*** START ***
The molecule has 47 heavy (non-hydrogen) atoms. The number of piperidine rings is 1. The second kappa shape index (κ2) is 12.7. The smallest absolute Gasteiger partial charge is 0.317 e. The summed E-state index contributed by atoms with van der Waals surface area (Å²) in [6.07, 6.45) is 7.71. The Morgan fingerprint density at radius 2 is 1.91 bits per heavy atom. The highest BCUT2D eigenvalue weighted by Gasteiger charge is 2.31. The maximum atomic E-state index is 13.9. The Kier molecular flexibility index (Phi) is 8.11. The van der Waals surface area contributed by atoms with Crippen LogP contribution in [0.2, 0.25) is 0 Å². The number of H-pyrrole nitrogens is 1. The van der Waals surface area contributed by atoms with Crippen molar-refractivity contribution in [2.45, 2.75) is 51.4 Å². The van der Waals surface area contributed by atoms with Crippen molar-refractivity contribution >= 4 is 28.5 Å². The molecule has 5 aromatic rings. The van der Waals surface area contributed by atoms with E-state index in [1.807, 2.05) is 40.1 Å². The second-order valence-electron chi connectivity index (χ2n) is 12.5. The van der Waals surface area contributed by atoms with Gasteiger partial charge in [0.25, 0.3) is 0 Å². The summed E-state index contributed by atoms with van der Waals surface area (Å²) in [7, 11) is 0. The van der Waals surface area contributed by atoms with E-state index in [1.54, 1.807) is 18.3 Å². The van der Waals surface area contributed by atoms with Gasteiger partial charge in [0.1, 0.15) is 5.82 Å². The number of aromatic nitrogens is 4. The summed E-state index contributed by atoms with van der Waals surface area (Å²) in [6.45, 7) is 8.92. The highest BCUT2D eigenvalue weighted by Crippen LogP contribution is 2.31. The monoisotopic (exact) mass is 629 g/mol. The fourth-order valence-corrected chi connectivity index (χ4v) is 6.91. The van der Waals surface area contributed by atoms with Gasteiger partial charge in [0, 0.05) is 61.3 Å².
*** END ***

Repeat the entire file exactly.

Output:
The molecule has 47 heavy (non-hydrogen) atoms. The number of piperidine rings is 1. The second kappa shape index (κ2) is 12.7. The smallest absolute Gasteiger partial charge is 0.317 e. The summed E-state index contributed by atoms with van der Waals surface area (Å²) in [6.07, 6.45) is 7.71. The Morgan fingerprint density at radius 2 is 1.91 bits per heavy atom. The highest BCUT2D eigenvalue weighted by Gasteiger charge is 2.31. The maximum atomic E-state index is 13.9. The Kier molecular flexibility index (Phi) is 8.11. The van der Waals surface area contributed by atoms with Crippen LogP contribution in [0.2, 0.25) is 0 Å². The number of H-pyrrole nitrogens is 1. The van der Waals surface area contributed by atoms with Crippen molar-refractivity contribution in [2.45, 2.75) is 51.4 Å². The van der Waals surface area contributed by atoms with Crippen molar-refractivity contribution >= 4 is 28.5 Å². The molecule has 5 aromatic rings. The van der Waals surface area contributed by atoms with E-state index in [1.807, 2.05) is 40.1 Å². The second-order valence-electron chi connectivity index (χ2n) is 12.5. The van der Waals surface area contributed by atoms with Gasteiger partial charge in [0.25, 0.3) is 0 Å². The summed E-state index contributed by atoms with van der Waals surface area (Å²) in [7, 11) is 0. The van der Waals surface area contributed by atoms with E-state index in [1.54, 1.807) is 18.3 Å². The van der Waals surface area contributed by atoms with Gasteiger partial charge in [0.1, 0.15) is 5.82 Å². The number of aromatic nitrogens is 4. The summed E-state index contributed by atoms with van der Waals surface area (Å²) in [6.45, 7) is 8.92. The highest BCUT2D eigenvalue weighted by Crippen LogP contribution is 2.31. The monoisotopic (exact) mass is 629 g/mol. The fourth-order valence-corrected chi connectivity index (χ4v) is 6.91. The van der Waals surface area contributed by atoms with Gasteiger partial charge in [0, 0.05) is 61.3 Å².